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Amanda Coutts


Another beautiful home from our recent(ish) trip to Byron Bay. Today we meet incredible designer / maker Amanda Coutts and her two sons in Eureka NSW.  Here, in the most tranquil spot about 30 mins inland from Byron Bay, Amanda has created a very special little home.

12th August, 2015

Kitchen details including salvaged marble tabs and copper taps used as the kitchen basin. ‘I now smile when I wash the dishes,’ notes Amanda. Photo – Eve Wilson,  production – Lucy Feagins / The Design Files.

Dining area, featuring old cut glass apothecary jar, the flowers are from Amanda’s neighbours garden. Photo – Eve Wilson,  production – Lucy Feagins / The Design Files.

Living room, with stud wall constructed from salvaged weatherboards in varying finishes. Photo – Eve Wilson,  production – Lucy Feagins / The Design Files.

The home of designer / maker Amanda Coutts and her two sons in Eureka NSW.  Above – living room details, including a variety of second hand pieces and antiques Amanda has collected of the years. Her Nan’s couch sits pride of place in the living room. ‘After years on the family tour I got my hands on the couch and gave it a good facelift,’ says Amanda. Photo – Eve Wilson,  production – Lucy Feagins / The Design Files.

Kitchen and pantry area with Amanda’s ‘Nancy Kirby’ bag, a piece from her leather accessories label, named after her Grandmother. ‘She was an elegant and inspiring woman,’ she Amanda. Photo – Eve Wilson,  production – Lucy Feagins / The Design Files.

Kitchen details, including sinks of marble supported by the heavy iron base of an antique shoe finishing machine (!), and Amanda’s concrete island slab bench made for her by her friends as a gift. She says the kitchen is ‘simple and functional, just the way I like it.’ Photo – Eve Wilson,  production – Lucy Feagins / The Design Files.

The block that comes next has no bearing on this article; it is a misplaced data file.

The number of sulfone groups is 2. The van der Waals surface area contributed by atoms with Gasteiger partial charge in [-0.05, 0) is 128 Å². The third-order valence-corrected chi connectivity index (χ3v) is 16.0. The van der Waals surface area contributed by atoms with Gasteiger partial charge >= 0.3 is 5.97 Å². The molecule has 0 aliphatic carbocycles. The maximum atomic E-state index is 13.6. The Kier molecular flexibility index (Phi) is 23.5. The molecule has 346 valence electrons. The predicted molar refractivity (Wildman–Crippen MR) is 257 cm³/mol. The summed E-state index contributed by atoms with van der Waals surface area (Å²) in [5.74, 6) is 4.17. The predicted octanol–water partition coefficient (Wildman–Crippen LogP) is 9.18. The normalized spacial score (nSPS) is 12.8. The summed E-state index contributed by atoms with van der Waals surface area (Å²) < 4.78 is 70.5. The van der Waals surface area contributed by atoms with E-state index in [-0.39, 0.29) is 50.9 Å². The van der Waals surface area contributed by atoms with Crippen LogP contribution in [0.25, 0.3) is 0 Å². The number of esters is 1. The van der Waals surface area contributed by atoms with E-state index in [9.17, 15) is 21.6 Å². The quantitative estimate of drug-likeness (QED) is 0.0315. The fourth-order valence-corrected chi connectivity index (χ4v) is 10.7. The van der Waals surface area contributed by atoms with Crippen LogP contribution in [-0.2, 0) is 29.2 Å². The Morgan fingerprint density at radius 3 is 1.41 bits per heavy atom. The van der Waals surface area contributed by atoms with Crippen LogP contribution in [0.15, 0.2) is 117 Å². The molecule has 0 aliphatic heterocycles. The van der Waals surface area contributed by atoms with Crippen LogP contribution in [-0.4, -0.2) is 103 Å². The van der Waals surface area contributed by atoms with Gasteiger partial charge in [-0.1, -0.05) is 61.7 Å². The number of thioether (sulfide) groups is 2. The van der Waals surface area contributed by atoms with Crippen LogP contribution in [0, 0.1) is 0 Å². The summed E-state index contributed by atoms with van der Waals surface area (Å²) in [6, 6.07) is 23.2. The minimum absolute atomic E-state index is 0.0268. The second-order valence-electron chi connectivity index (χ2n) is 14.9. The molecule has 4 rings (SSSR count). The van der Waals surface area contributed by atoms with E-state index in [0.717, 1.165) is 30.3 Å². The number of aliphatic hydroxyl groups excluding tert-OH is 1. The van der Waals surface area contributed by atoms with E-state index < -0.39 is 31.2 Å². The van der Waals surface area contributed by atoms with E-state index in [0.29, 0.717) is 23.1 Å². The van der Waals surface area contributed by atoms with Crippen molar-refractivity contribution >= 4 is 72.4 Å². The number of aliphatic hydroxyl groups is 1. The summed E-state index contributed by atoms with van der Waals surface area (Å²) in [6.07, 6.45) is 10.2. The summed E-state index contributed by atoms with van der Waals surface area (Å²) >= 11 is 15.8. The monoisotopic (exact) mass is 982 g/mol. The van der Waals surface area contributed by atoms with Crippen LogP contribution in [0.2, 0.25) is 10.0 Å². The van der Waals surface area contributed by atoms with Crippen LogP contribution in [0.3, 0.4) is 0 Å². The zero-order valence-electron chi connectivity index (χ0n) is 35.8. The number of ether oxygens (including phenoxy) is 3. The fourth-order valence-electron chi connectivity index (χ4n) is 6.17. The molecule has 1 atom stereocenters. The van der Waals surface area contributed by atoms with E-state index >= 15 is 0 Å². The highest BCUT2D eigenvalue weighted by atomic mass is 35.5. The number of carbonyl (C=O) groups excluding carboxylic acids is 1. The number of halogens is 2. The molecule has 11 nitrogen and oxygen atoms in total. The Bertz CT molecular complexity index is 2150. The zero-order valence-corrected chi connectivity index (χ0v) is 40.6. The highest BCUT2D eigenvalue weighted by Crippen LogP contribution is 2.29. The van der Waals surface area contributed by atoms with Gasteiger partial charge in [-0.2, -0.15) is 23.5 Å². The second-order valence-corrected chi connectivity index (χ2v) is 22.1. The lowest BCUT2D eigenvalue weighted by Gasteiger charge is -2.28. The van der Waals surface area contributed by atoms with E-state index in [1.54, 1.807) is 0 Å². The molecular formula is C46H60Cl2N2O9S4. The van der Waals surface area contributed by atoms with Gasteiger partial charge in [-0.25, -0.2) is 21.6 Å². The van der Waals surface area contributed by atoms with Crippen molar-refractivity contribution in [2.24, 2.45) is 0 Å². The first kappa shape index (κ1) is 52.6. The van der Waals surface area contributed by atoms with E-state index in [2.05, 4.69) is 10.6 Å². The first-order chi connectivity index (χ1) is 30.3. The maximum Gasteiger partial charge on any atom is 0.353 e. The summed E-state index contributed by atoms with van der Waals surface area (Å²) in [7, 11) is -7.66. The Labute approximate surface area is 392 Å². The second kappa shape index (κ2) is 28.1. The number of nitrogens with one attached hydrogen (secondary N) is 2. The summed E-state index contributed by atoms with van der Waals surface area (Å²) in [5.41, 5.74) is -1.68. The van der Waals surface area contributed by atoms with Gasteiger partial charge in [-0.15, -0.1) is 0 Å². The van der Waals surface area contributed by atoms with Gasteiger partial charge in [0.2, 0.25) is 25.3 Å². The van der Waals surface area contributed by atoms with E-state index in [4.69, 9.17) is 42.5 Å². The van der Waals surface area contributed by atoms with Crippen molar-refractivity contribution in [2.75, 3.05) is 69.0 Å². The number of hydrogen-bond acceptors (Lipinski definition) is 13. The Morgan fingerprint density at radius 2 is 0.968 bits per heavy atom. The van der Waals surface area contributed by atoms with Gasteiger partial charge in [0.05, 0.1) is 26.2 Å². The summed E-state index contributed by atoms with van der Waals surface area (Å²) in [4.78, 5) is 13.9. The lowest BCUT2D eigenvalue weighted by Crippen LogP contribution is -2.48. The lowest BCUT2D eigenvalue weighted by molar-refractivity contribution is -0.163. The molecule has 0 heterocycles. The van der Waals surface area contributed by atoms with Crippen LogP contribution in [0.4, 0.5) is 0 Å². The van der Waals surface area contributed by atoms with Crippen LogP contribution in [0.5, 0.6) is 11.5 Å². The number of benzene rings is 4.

Amanda’s pocket-size bedroom, just big enough to fit her amazing bed! Salvaged corrugated tin wall behind bed, hand blown glass baubles from a trip to Egypt hanging above, reclaimed church windows and antique Arabian tiles from local tile merchant Jatana Tiles. Photo – Eve Wilson,  production – Lucy Feagins / The Design Files.

Bedroom detail – salvaged corrugated tin wall, antique bedside table, vintage bed linen and leather eye mask made by Amanda. Photo – Eve Wilson,  production – Lucy Feagins / The Design Files.

Bedroom detail including marble vase, Corinthian style pole and other textures and surfaces salvaged by Amanda. ‘Decorative textures in natural materials inspire because my eye is always looking for something beautiful.’ Photo – Eve Wilson,  production – Lucy Feagins / The Design Files.

Pressed metal bathroom designed by Amanda including gold plated recycled taps. Photo – Eve Wilson,  production – Lucy Feagins / The Design Files.

Amanda’s desk, looking out onto her lush green surroundings. Photo – Eve Wilson,  production – Lucy Feagins / The Design Files.

The entrance of Amanda’s home. The site was originally called the ‘Carawatha Stables’, a set of disused tin shed style stables that Amanda has now converted into a beautiful home. Photo – Eve Wilson,  production – Lucy Feagins / The Design Files.

Amanda Coutts on the verandah at her home, ‘Carawatha Stables’. Photo – Eve Wilson,  production – Lucy Feagins / The Design Files.

Lucy Feagins
Wednesday 12th August 2015

Amanda Coutts is impressive.  Almost single handedly (with the help of the odd tradesperson here and there), she converted an old stables on her property into a beautiful little home for herself and her two sons Charlie and Pedro, plus their two black kelpies Janey and Black Jack.  The home is constructed almost entirely from salvaged materials, and has been designed by Amanda in a very organic, free flowing way (‘I might build another bedroom there next’ she ponders, as we stand on her balcony during our visit).